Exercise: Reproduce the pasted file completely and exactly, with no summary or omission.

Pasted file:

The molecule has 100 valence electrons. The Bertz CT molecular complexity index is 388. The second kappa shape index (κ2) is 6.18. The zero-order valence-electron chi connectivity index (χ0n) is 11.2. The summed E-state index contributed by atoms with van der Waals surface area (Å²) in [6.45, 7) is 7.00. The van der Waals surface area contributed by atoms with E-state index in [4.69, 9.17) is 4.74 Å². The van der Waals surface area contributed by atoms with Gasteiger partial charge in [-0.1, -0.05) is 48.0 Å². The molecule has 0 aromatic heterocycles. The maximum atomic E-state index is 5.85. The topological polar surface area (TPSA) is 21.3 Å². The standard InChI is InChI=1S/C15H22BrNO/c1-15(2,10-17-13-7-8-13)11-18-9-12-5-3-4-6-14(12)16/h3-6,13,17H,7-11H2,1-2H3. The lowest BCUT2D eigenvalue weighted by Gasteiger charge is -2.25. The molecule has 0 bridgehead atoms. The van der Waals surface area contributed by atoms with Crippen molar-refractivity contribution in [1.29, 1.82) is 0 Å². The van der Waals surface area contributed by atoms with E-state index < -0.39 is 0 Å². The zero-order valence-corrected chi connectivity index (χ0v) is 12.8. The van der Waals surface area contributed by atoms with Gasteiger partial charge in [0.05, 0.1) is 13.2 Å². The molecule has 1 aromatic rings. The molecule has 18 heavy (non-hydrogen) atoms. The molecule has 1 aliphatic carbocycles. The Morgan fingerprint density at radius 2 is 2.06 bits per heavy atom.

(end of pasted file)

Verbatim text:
The molecule has 100 valence electrons. The Bertz CT molecular complexity index is 388. The second kappa shape index (κ2) is 6.18. The zero-order valence-electron chi connectivity index (χ0n) is 11.2. The summed E-state index contributed by atoms with van der Waals surface area (Å²) in [6.45, 7) is 7.00. The van der Waals surface area contributed by atoms with E-state index in [4.69, 9.17) is 4.74 Å². The van der Waals surface area contributed by atoms with Gasteiger partial charge in [-0.1, -0.05) is 48.0 Å². The molecule has 0 aromatic heterocycles. The maximum atomic E-state index is 5.85. The topological polar surface area (TPSA) is 21.3 Å². The standard InChI is InChI=1S/C15H22BrNO/c1-15(2,10-17-13-7-8-13)11-18-9-12-5-3-4-6-14(12)16/h3-6,13,17H,7-11H2,1-2H3. The lowest BCUT2D eigenvalue weighted by Gasteiger charge is -2.25. The molecule has 0 bridgehead atoms. The van der Waals surface area contributed by atoms with Crippen molar-refractivity contribution in [1.29, 1.82) is 0 Å². The van der Waals surface area contributed by atoms with E-state index < -0.39 is 0 Å². The zero-order valence-corrected chi connectivity index (χ0v) is 12.8. The van der Waals surface area contributed by atoms with Gasteiger partial charge in [0.05, 0.1) is 13.2 Å². The molecule has 1 aromatic rings. The molecule has 18 heavy (non-hydrogen) atoms. The molecule has 1 aliphatic carbocycles. The Morgan fingerprint density at radius 2 is 2.06 bits per heavy atom.